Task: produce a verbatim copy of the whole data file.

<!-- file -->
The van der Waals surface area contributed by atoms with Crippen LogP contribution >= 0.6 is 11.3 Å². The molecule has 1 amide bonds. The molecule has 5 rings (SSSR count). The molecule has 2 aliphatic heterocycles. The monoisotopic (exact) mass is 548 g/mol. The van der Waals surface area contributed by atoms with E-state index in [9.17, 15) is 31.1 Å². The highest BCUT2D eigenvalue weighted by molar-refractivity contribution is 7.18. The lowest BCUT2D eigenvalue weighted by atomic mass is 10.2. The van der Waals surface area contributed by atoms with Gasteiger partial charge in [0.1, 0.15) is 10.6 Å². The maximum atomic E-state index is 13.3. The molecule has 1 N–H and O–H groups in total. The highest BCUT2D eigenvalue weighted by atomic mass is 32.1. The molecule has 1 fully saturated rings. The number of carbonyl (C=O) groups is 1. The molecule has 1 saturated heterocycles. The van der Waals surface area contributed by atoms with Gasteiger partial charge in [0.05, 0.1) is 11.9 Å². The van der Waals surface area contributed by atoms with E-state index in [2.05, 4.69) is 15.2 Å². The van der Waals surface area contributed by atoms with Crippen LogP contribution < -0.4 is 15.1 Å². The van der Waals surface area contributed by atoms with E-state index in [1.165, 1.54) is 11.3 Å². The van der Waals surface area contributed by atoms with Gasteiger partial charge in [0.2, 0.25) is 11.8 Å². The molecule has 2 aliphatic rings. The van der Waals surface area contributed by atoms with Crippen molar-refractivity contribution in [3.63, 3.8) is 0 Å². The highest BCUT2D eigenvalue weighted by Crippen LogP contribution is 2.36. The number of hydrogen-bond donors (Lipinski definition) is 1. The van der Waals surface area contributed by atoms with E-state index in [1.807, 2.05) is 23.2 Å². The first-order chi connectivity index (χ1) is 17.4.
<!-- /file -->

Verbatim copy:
The van der Waals surface area contributed by atoms with Crippen LogP contribution >= 0.6 is 11.3 Å². The molecule has 1 amide bonds. The molecule has 5 rings (SSSR count). The molecule has 2 aliphatic heterocycles. The monoisotopic (exact) mass is 548 g/mol. The van der Waals surface area contributed by atoms with E-state index in [9.17, 15) is 31.1 Å². The highest BCUT2D eigenvalue weighted by molar-refractivity contribution is 7.18. The lowest BCUT2D eigenvalue weighted by atomic mass is 10.2. The van der Waals surface area contributed by atoms with Gasteiger partial charge in [0.1, 0.15) is 10.6 Å². The maximum atomic E-state index is 13.3. The molecule has 1 N–H and O–H groups in total. The highest BCUT2D eigenvalue weighted by atomic mass is 32.1. The molecule has 1 fully saturated rings. The number of carbonyl (C=O) groups is 1. The molecule has 1 saturated heterocycles. The van der Waals surface area contributed by atoms with Gasteiger partial charge in [0.05, 0.1) is 11.9 Å². The van der Waals surface area contributed by atoms with E-state index in [2.05, 4.69) is 15.2 Å². The van der Waals surface area contributed by atoms with Crippen LogP contribution < -0.4 is 15.1 Å². The van der Waals surface area contributed by atoms with E-state index in [1.165, 1.54) is 11.3 Å². The van der Waals surface area contributed by atoms with Gasteiger partial charge in [0.2, 0.25) is 11.8 Å². The molecule has 2 aliphatic rings. The van der Waals surface area contributed by atoms with Crippen molar-refractivity contribution in [3.63, 3.8) is 0 Å². The highest BCUT2D eigenvalue weighted by Crippen LogP contribution is 2.36. The number of hydrogen-bond donors (Lipinski definition) is 1. The van der Waals surface area contributed by atoms with E-state index in [1.807, 2.05) is 23.2 Å². The first-order chi connectivity index (χ1) is 17.4.